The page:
High degrees of electronification made currency markets well-prepared for pandemic-era trading, as banks that had invested heavily in technology were able to help clients navigate this turbulent period. For its robust e-trading capabilities and innovative work with clients, Deutsche Bank is IFR’s Foreign Exchange Derivatives House of the Year.
Foreign exchange markets appeared well-suited to 2020’s highly unusual trading environment. Banks process trillions of US dollars worth of currency trades electronically day in, day out, smoothing the way for large numbers of staff and clients to work remotely.
But for currency derivatives – historically one of the least advanced corners of FX markets, technologically speaking – the global pandemic provided the sternest test to date for trading desks. The twin challenges of contending with the most volatile conditions in years and not always being able to rely on office-based systems and telecommunications to trade at a time when workers were scattered meant there was little room for error.
Deutsche Bank’s FX derivatives business rose to this unique set of challenges, processing a record number of trades over electronic platforms, rolling out an ever-broader set of products and helping clients solve a variety of problems through restructuring old transactions and even developing groundbreaking new hedging programmes.
“We’ve invested heavily in electronic pricing tools, or tools for our clients. In the periods of Covid disruption, these became invaluable as ways that we could scale up our price distribution to our customers,” said Logan Campbell, head of FX derivatives.
“To get a good price and being able to deal in a quick, efficient, seamless way has never been so important."
Deutsche transacted nearly 50,000 client FX derivatives trades and priced more than 1.2 million requests in the 12 months to the end of September. In March, during the height of the pandemic-related volatility, the bank had its busiest month ever, trading €195bn – 43% higher than its average monthly volumes.
All this was done through a high level of automation. Four out of five of Deutsche’s customer derivatives trades were electronic, while 19 out of 20 client requests came in that way.
That Deutsche has been able to continue to invest significantly in its e-trading capabilities is testament to the bank’s commitment to FX more broadly. Foreign exchange was one of three pivotal businesses that chief executive Christian Sewing vowed to prioritise when he announced a dramatic overhaul of the investment bank in 2018.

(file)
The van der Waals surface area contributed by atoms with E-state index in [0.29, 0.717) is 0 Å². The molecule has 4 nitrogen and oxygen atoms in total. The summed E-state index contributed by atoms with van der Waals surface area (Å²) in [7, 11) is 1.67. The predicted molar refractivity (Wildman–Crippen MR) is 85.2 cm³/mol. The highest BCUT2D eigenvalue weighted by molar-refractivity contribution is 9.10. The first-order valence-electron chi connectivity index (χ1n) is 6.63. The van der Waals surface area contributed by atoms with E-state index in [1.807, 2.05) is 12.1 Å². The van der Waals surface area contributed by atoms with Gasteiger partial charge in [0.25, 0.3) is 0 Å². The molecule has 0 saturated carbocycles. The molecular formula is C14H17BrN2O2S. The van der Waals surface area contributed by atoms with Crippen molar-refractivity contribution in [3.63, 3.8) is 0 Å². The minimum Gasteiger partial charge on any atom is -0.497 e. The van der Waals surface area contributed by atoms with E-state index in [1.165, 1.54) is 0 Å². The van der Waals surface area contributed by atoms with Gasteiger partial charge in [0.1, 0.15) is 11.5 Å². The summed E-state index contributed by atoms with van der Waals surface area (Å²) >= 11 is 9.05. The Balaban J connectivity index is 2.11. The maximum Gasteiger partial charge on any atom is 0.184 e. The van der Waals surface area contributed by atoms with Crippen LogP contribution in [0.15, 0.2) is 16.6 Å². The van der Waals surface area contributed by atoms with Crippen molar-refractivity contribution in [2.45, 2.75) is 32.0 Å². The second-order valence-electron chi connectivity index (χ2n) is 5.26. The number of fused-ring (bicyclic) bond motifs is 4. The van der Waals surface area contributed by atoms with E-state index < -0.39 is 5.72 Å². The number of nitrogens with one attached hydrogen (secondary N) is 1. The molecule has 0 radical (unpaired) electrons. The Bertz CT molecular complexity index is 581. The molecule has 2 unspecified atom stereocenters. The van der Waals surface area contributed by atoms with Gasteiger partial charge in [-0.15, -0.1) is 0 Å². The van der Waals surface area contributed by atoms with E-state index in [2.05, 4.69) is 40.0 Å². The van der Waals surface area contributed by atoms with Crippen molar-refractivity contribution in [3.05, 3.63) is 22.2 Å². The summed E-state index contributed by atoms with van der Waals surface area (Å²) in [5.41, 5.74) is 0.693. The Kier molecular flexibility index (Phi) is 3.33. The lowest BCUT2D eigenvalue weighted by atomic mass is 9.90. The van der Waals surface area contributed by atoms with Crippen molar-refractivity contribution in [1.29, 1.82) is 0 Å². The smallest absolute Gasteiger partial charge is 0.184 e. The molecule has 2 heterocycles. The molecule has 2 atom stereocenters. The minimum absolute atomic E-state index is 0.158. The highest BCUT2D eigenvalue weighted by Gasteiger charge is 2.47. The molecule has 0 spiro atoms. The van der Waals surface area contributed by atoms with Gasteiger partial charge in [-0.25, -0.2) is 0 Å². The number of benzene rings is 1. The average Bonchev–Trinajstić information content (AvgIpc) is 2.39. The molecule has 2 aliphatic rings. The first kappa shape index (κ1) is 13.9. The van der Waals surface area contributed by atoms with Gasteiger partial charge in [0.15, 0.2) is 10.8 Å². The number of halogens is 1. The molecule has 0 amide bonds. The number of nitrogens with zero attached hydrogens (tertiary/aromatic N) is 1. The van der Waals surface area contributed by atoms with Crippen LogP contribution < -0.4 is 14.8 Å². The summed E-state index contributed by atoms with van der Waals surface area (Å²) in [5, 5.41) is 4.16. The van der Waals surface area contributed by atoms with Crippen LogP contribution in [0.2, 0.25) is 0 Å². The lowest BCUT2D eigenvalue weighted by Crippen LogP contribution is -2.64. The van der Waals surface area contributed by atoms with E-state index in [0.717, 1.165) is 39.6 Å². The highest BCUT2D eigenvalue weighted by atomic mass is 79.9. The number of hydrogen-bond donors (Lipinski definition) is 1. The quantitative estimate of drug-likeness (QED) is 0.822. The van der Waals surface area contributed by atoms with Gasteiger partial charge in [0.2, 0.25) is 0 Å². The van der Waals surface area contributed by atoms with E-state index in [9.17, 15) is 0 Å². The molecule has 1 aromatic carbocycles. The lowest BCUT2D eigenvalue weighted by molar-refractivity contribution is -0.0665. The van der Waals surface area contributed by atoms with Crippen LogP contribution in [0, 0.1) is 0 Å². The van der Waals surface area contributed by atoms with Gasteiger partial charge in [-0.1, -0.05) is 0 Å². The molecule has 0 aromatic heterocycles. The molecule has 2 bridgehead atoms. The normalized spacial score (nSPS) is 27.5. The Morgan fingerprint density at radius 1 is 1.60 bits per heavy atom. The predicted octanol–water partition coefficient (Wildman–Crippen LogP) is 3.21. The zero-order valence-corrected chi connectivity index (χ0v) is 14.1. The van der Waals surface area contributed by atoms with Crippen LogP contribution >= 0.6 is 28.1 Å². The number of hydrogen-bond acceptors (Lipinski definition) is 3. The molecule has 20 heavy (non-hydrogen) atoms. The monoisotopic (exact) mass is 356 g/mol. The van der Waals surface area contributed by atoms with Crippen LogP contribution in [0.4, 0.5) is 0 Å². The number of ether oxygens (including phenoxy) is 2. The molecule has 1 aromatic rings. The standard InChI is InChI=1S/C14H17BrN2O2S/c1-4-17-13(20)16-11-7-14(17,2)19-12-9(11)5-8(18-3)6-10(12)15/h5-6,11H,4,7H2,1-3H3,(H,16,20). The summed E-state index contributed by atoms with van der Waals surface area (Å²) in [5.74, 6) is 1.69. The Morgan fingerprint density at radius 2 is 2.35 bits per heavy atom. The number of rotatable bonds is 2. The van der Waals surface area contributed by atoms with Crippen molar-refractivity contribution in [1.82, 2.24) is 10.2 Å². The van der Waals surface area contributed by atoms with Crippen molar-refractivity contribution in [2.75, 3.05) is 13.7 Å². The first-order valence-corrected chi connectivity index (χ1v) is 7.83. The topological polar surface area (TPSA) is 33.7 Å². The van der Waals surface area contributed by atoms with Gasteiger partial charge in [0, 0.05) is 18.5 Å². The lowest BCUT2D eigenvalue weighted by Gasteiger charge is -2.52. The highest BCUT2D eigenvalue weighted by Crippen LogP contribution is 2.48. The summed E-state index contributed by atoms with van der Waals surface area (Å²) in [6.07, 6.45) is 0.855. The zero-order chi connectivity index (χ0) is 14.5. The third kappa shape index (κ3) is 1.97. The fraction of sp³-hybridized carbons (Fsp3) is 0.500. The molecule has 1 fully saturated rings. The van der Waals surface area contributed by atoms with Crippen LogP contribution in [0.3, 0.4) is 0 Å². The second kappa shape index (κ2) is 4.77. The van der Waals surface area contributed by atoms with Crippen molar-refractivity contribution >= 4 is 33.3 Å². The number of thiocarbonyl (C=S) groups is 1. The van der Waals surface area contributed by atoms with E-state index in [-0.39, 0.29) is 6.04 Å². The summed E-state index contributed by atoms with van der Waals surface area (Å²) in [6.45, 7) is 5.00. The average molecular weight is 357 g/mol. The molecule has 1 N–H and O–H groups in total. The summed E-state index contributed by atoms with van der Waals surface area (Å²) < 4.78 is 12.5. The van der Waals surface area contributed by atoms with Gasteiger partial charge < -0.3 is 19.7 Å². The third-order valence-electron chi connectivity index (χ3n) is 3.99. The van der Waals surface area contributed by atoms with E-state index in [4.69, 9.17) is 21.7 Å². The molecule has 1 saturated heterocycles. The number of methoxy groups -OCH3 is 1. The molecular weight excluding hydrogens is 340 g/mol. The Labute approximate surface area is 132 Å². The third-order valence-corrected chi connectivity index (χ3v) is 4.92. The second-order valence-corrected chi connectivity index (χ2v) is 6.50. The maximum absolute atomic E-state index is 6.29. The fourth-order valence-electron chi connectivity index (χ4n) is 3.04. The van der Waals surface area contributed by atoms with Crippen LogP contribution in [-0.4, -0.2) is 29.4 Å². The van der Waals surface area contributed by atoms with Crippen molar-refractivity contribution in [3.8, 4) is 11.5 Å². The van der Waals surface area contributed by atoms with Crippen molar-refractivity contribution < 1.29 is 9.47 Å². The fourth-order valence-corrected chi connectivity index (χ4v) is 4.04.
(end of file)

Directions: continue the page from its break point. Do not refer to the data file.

“That commitment has been really important for us in order to continue to get the resources, whether that be on the IT side or even just maintaining the human investment,” said Campbell.
That investment goes beyond electronic trading of the most frequently used FX options too, with Deutsche now offering a broad range of more exotic structures. That has led to a five-fold increase in electronic ticket volumes of such products since 2016 on its Autobahn OTC Structures platform, or AOS.
“We are covering products that are a lot more complex,” said Julien Vinit, head of FX strats.
Deutsche’s derivatives knowhow also came to the fore when clients faced a range of challenges throughout the year. The bank structured the first ever environmental, social and governance-friendly FX options hedging programme in October for Primetals Technologies.
All FX options the specialist steel engineering company trades with Deutsche over the next four years will come under the framework, encouraging the firm to meet various ESG targets, including making sufficient investments in research and development in green technologies.
If Primetals doesn’t meet five pre-agreed ESG targets on a yearly basis, it will have to make a sizeable charitable donation, effectively giving up most of the price discount it had received for doing the ESG options.
“Deutsche Bank was clearly supportive in pushing this through,” said Jeremy Hamon, head of finance and treasury at Primetals Technologies. “The entire bank – legal, structuring, trading, the ESG department – were all committed and driving in the same direction.”
Deutsche was also active in helping corporate clients most affected by the pandemic. That included allowing a European airline to renegotiate currency hedges that were sitting on gains to release much-needed cash, before helping the company to rejig its hedging programme to account for forecasted changes in aircraft delivery.
“It was a way for them to use derivatives ... to fund their short-term needs given the disruption,” said Sebastian Gomez-Alarcon, EMEA co-head of FX structuring. “And at the same time help them to reassess all their expected flows in the future.”
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